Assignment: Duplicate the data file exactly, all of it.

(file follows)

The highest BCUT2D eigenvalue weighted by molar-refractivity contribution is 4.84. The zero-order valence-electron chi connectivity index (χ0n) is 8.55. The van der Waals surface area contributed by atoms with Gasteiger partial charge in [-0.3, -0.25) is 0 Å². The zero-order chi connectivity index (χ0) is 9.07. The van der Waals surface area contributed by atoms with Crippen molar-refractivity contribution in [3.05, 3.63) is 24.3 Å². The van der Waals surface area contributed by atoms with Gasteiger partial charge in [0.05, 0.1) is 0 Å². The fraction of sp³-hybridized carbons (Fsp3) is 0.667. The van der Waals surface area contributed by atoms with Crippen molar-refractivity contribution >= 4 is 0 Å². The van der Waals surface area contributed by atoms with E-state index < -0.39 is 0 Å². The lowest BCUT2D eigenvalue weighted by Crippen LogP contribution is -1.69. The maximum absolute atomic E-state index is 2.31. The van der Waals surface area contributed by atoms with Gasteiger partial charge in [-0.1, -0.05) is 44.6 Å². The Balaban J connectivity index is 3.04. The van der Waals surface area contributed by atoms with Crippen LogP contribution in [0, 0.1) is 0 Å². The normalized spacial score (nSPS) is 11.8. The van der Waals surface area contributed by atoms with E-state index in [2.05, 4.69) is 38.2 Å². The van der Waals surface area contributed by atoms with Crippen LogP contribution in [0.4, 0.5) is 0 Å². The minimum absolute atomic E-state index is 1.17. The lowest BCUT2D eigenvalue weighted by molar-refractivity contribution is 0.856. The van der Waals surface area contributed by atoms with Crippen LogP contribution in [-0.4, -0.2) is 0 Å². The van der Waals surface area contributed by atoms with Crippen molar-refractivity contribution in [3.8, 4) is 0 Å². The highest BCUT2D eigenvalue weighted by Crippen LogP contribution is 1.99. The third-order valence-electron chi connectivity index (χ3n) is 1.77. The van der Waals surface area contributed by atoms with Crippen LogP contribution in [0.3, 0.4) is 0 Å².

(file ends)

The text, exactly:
The highest BCUT2D eigenvalue weighted by molar-refractivity contribution is 4.84. The zero-order valence-electron chi connectivity index (χ0n) is 8.55. The van der Waals surface area contributed by atoms with Gasteiger partial charge in [-0.3, -0.25) is 0 Å². The zero-order chi connectivity index (χ0) is 9.07. The van der Waals surface area contributed by atoms with Crippen molar-refractivity contribution in [3.05, 3.63) is 24.3 Å². The van der Waals surface area contributed by atoms with Gasteiger partial charge in [0.05, 0.1) is 0 Å². The fraction of sp³-hybridized carbons (Fsp3) is 0.667. The van der Waals surface area contributed by atoms with Crippen molar-refractivity contribution >= 4 is 0 Å². The van der Waals surface area contributed by atoms with E-state index < -0.39 is 0 Å². The lowest BCUT2D eigenvalue weighted by Crippen LogP contribution is -1.69. The maximum absolute atomic E-state index is 2.31. The van der Waals surface area contributed by atoms with Gasteiger partial charge in [-0.1, -0.05) is 44.6 Å². The Balaban J connectivity index is 3.04. The van der Waals surface area contributed by atoms with Crippen LogP contribution in [0, 0.1) is 0 Å². The normalized spacial score (nSPS) is 11.8. The van der Waals surface area contributed by atoms with E-state index in [2.05, 4.69) is 38.2 Å². The van der Waals surface area contributed by atoms with Crippen LogP contribution in [0.4, 0.5) is 0 Å². The minimum absolute atomic E-state index is 1.17. The lowest BCUT2D eigenvalue weighted by molar-refractivity contribution is 0.856. The van der Waals surface area contributed by atoms with Crippen LogP contribution in [-0.4, -0.2) is 0 Å². The van der Waals surface area contributed by atoms with Crippen molar-refractivity contribution in [3.8, 4) is 0 Å². The highest BCUT2D eigenvalue weighted by Crippen LogP contribution is 1.99. The third-order valence-electron chi connectivity index (χ3n) is 1.77. The van der Waals surface area contributed by atoms with Crippen LogP contribution in [0.3, 0.4) is 0 Å².